Harris said it was a mistake to change the priest in the film to a mayor: “I know the decision came from concern that Catholics might be offended, but by the time the film came out the book had already gained so much popularity that many readers were puzzled and disappointed at such a radical change. Personally, I was less concerned. My intention was never to highlight Reynaud’s role as a priest, or to denigrate Catholicism, and I think most readers understood that."
“Reynaud is basically a man who uses his ideology to maintain control over other people, who misinterprets Catholicism in order to enforce an agenda of his own, and that does come over very well in the film.” But she says she is aware that films are not the same as books and that you cannot expect them to present a completely accurate and in-depth interpretation of the book from which they are taken: “As such, I think Chocolat stands up very well indeed, and I’m delighted to have been part of it. As adaptations go, this seems to me to be a sensitive and faithful one; certainly not as dark as the book, but I like milk chocolate, too.”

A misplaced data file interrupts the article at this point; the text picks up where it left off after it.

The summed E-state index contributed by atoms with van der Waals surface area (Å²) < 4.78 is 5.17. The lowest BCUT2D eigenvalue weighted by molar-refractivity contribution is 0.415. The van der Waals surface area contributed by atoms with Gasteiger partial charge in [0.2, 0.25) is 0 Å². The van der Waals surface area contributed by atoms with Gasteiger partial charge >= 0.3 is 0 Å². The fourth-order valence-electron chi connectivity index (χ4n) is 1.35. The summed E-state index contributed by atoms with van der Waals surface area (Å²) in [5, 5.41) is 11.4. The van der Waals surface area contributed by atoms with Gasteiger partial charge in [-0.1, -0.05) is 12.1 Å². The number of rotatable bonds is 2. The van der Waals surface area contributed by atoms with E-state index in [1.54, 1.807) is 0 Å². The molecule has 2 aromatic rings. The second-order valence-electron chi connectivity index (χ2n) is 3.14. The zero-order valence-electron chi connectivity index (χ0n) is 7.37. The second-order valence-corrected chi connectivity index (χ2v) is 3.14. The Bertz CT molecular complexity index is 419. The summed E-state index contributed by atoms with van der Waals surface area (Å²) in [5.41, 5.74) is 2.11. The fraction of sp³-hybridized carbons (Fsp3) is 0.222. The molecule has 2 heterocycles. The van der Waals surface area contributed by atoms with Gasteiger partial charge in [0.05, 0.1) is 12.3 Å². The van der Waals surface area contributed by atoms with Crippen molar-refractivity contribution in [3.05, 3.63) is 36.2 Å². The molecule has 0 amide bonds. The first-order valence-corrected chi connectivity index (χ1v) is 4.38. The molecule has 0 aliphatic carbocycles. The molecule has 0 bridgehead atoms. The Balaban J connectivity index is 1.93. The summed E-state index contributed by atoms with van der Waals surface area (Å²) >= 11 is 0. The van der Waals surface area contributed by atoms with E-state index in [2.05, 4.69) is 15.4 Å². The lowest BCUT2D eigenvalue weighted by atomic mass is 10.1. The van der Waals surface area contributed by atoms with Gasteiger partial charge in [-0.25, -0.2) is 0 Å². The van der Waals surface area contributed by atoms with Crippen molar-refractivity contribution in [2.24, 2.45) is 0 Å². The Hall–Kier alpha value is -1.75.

The Strawberry Thief
In the new book, The Strawberry Thief, Vianne Rocher has finally settled down and she continues to run her chocolate shop in the square and lives with Rosette, her “special child”, while her older daughter, Anouk has left home to live in Paris, to the heartache of her mother. The story revolves around the death of the old florist, Narcisse, who leaves an area of woodland with a strawberry patch to Rosette, much to the disgust of the florist’s daughter. A mysterious new shop takes the place of the florists and is mistrusted just as Vianne’s chocolate shop was, years earlier.